Trailer manufacturers meet tougher underride standards

Trailer manufacturers meet tougher underride standards

The Insurance Institute for Highway Safety is once again testing new underride guards developed by major trailer manufacturers. 

Thursday, May 5, it was Stoughton Trailer’s turn.  The crash test, conducted at the IIHS research center in Ruckersville, Virginia, involved accelerating a 2010 Chevrolet Malibu to 35 mph and striking the rear of the Stoughton trailer with only 30% of the car’s frontal area.  The effect is to place the driver directly in line with the right rear corner of the trailer.

In a 30% offset test, only 30% of the car’s frontal area initially strikes the trailer.  Such collisions concentrate the impact on a mere fraction of the guard.  Traditional designs, including those shown in the National Highway Traffic Safety Administration’s safety regulations for rear underride, support the horizontal bar of the guard with two horizontal posts.  The 30% offset frequently misses the strongest points of the guard, leaving the unsupported ends of the horizontal bar to mitigate the crash.  In seven of the eight guards that IIHS tested three years ago, the horizontal bar bent, allowing the car to underride the trailer enough to penetrate the passenger compartment.  Manac’s design was the only one to prevent underride during the previous series of tests.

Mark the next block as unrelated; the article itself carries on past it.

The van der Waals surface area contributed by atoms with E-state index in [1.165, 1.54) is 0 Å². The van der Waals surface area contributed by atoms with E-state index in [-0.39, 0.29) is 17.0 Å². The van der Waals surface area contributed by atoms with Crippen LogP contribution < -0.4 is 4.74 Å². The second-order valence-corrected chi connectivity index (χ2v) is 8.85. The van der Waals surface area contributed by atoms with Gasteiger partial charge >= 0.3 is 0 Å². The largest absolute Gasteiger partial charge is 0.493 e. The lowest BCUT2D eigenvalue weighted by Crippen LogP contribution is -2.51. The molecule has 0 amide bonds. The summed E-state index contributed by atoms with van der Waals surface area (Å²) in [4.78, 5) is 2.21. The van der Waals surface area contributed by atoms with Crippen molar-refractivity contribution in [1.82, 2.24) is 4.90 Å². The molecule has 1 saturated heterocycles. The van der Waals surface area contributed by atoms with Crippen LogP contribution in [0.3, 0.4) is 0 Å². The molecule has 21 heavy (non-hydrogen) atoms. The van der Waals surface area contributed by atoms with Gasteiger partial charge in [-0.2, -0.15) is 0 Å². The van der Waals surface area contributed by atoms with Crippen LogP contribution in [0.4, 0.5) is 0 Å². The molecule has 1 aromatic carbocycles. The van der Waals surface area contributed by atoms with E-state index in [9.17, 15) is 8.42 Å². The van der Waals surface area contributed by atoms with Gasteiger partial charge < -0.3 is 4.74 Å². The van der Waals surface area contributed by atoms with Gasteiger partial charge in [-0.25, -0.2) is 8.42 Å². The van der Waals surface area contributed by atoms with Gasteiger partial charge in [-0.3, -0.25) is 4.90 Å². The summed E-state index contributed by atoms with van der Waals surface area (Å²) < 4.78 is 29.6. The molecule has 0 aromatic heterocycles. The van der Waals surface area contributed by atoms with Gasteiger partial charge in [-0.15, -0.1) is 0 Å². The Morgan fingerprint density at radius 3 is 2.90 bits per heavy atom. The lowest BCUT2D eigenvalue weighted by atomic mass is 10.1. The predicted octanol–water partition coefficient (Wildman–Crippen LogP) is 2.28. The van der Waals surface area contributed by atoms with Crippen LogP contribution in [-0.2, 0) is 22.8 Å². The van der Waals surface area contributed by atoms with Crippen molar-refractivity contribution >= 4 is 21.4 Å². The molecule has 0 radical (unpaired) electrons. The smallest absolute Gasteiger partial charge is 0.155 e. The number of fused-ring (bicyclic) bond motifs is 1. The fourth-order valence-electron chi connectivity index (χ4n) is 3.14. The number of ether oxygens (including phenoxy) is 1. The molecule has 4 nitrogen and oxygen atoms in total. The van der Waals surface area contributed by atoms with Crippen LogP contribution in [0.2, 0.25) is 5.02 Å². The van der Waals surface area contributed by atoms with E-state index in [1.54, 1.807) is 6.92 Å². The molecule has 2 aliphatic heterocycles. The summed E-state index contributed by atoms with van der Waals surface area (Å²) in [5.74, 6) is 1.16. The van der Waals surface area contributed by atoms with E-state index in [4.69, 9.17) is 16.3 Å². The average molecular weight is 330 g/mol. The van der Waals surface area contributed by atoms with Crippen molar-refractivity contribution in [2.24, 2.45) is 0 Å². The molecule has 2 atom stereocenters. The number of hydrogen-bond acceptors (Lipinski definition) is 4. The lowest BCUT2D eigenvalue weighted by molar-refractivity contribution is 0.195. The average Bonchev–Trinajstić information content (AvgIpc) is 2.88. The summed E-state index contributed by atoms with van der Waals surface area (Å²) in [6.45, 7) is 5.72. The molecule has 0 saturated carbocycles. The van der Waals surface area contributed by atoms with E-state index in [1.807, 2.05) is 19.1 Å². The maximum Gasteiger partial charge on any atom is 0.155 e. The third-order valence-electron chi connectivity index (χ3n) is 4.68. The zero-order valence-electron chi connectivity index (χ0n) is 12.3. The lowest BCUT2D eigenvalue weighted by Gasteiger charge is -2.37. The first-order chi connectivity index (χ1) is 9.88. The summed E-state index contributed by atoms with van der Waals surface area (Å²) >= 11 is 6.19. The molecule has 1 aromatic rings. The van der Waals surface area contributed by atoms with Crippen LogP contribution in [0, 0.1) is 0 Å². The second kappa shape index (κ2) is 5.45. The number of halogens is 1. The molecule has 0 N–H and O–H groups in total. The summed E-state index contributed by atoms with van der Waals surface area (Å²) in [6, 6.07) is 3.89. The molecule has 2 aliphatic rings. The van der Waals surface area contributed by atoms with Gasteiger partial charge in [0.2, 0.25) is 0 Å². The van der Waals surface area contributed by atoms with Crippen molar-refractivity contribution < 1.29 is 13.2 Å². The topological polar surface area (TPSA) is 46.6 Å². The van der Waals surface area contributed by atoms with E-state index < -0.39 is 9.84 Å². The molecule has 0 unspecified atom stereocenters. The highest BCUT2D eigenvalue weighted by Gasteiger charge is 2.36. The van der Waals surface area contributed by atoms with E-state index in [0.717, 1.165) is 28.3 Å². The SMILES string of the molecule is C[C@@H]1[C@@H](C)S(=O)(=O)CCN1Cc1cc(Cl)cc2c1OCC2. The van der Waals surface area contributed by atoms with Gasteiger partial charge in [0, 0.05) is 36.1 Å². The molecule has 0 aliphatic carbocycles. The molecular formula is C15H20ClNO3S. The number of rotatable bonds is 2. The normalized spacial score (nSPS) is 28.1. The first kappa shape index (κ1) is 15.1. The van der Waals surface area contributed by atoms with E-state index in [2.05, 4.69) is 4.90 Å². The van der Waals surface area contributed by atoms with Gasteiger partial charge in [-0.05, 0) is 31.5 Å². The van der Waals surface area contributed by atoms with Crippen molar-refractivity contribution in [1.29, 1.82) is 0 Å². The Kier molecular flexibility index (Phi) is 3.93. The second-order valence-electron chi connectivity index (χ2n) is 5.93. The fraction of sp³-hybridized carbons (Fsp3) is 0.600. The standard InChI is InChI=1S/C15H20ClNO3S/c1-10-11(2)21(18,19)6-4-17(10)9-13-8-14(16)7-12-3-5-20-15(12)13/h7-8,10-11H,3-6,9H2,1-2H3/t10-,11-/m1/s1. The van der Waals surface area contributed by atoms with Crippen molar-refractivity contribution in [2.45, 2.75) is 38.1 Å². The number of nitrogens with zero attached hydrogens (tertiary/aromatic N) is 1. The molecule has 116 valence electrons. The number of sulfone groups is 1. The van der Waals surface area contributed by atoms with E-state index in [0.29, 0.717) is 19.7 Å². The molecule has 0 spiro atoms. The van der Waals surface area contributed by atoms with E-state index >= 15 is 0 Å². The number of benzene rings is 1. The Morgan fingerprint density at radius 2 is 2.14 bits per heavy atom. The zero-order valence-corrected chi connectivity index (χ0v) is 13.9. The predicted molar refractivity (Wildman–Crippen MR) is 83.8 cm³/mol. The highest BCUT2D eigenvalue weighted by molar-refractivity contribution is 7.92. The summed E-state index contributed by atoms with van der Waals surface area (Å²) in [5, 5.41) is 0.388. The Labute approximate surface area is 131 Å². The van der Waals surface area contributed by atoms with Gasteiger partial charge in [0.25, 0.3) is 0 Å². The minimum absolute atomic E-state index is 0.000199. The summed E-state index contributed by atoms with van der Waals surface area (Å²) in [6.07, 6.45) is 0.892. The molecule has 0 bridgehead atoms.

In the latest round of testing, the Institute again is crashing a Chevrolet Malibu into the rear of a trailer at 35 mph.  Vanguard’s new underride guard design recently passed its test, and Wabash passed its underride test the last week in April.  With these three companies joining Manac, four of the eight largest trailer manufacturers have developed guards that have shown they can prevent underride in all three types of IIHS tests—30% offset, 50% offset, and full-width engagement of the guard.

Stoughton’s design is based on criteria established by IIHS beginning in 2010.  The guard includes energy absorption to help decelerate the vehicle impacting it.  Stoughton's Gary Fenton said that the guard will be offered without notable increase in tare weight or cost.  Stoughton will make the new underride guard standard across the company's product line later this year. 

The crash test was part of a special program on underride conducted by IIHS.  Look for details in the June issue of Trailer/Body Builders.

TAGS: Trailers
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